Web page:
This week, President Obama signed a new Presidential Memorandum directing that the impacts of climate change must be considered in the development of all national security-related doctrine, policies, or plans. National Security Adviser Susan Rice wrote a blog post detailing the plan.
The directive will create a new Federal Climate and National Security Working Group tasked with sharing climate science across government and determining research and policy priorities to address these threats. It also directs agencies to make “Implementation Plans” that take into account the impacts climate change will have on human mobility (including migration and displacement), global water and food security, nutrition, public health, and infrastructure.
It is important that the threat of climate change is addressed in this way, because climate change is not simply an issue that can be addressed on its own. It is an issue that affects all other national security threats. We know that there are many threats to America’s national security, from terrorism to nuclear proliferation, Russia to China, or even economic stagnation.
But the truth is that climate change affects all these other threats as well. Unchecked, even the moderate warming that we’ve seen so far has had significant impacts on water, food, and energy security in certain regions around the world. It has begun to change disease patterns. It is beginning to drive migration. These changes, in turn, could affect state stability and cause collapse of governance in entire regions.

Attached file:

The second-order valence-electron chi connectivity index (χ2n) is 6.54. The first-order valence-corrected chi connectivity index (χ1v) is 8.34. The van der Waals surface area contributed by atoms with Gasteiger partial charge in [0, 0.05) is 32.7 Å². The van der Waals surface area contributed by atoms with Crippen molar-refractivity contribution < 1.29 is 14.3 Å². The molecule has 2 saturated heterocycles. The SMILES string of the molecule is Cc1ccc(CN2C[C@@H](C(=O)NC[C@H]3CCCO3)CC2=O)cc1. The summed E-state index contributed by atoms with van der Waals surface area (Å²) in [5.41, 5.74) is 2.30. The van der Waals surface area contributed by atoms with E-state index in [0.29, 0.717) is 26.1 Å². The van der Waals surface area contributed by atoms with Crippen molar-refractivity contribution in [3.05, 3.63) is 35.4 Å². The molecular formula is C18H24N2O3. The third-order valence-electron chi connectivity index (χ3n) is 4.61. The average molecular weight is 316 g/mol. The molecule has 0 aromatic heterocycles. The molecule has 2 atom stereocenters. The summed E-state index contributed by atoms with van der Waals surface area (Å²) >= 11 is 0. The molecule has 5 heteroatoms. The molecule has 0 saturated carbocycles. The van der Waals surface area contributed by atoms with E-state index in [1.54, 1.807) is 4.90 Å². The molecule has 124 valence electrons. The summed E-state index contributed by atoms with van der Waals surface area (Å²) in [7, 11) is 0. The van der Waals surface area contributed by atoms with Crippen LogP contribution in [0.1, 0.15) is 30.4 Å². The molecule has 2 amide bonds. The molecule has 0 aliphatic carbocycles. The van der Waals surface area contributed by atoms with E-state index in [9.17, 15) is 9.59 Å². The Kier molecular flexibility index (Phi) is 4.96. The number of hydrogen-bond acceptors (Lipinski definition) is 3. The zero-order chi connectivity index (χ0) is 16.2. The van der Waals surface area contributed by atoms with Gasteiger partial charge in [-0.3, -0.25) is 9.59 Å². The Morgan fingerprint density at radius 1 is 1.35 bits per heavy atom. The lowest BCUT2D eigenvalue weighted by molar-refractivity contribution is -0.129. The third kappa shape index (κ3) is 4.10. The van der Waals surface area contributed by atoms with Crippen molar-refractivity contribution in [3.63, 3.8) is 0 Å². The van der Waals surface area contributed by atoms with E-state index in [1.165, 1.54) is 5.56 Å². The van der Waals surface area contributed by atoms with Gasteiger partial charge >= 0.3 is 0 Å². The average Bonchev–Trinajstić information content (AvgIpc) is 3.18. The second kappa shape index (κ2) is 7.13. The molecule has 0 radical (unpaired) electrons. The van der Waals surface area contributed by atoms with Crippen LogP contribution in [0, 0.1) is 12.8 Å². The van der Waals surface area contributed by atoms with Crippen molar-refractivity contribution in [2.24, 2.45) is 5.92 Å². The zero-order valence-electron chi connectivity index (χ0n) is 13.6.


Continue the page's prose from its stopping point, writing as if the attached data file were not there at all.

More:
This directive was released in conjunction with a new report from the National Intelligence Council that finds that climate change will pose real security challenges to the United States in the next two decades. Extending current trends, it is not an exaggeration to say that unchecked climate change could make solving the other problems the world faces impossible.
By forcing climate change to be included in all threat assessments, this new directive will try to break through the barriers that government too often falls into – where someone working in regional office doesn’t interact with someone working on a topic-specific priority, and none of them work with the people on the ground. If successful, this initiative has the promise to cut through some of those silos – but of course, much of that implementation will depend on the actions of the next president.
More on ASP’s Climate Security Work
For more on ASP’s work on climate security, please read our Climate Security Report, and see our Climate Security website. We know that the U.S. military is already planning for the effects of climate change, which you can how they’re “Preventing Tomorrow’s Climate Wars” in an article in Scientific American. Finally, see the Global Climate Security Index show that militaries around the world are also planning for the threats of climate change. Contact Andrew Holland for more details.